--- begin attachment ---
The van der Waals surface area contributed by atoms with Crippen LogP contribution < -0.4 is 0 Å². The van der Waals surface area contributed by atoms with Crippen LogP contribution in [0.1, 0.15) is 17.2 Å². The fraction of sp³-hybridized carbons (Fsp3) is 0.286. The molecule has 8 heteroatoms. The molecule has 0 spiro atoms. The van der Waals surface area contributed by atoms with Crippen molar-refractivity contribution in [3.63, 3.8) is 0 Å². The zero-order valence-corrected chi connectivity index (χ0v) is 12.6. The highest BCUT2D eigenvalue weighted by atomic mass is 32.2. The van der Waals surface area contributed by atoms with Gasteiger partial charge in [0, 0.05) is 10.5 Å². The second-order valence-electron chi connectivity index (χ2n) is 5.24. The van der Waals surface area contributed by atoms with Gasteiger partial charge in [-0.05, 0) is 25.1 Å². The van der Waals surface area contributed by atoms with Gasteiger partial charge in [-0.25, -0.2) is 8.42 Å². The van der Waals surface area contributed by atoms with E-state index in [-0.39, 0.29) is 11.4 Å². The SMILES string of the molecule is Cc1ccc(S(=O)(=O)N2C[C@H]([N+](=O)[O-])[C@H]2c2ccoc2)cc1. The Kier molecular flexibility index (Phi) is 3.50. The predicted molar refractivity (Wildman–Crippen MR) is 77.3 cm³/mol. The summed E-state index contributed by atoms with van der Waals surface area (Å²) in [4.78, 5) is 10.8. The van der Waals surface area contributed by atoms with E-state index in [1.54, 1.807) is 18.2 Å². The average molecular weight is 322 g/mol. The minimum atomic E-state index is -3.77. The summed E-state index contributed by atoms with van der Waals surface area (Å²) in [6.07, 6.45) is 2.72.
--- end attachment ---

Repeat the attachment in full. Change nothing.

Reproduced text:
The van der Waals surface area contributed by atoms with Crippen LogP contribution < -0.4 is 0 Å². The van der Waals surface area contributed by atoms with Crippen LogP contribution in [0.1, 0.15) is 17.2 Å². The fraction of sp³-hybridized carbons (Fsp3) is 0.286. The molecule has 8 heteroatoms. The molecule has 0 spiro atoms. The van der Waals surface area contributed by atoms with Crippen molar-refractivity contribution in [3.63, 3.8) is 0 Å². The zero-order valence-corrected chi connectivity index (χ0v) is 12.6. The highest BCUT2D eigenvalue weighted by atomic mass is 32.2. The van der Waals surface area contributed by atoms with Gasteiger partial charge in [0, 0.05) is 10.5 Å². The second-order valence-electron chi connectivity index (χ2n) is 5.24. The van der Waals surface area contributed by atoms with Gasteiger partial charge in [-0.05, 0) is 25.1 Å². The van der Waals surface area contributed by atoms with Gasteiger partial charge in [-0.25, -0.2) is 8.42 Å². The van der Waals surface area contributed by atoms with E-state index in [-0.39, 0.29) is 11.4 Å². The SMILES string of the molecule is Cc1ccc(S(=O)(=O)N2C[C@H]([N+](=O)[O-])[C@H]2c2ccoc2)cc1. The Kier molecular flexibility index (Phi) is 3.50. The predicted molar refractivity (Wildman–Crippen MR) is 77.3 cm³/mol. The summed E-state index contributed by atoms with van der Waals surface area (Å²) in [4.78, 5) is 10.8. The van der Waals surface area contributed by atoms with E-state index in [1.54, 1.807) is 18.2 Å². The average molecular weight is 322 g/mol. The minimum atomic E-state index is -3.77. The summed E-state index contributed by atoms with van der Waals surface area (Å²) in [6.07, 6.45) is 2.72.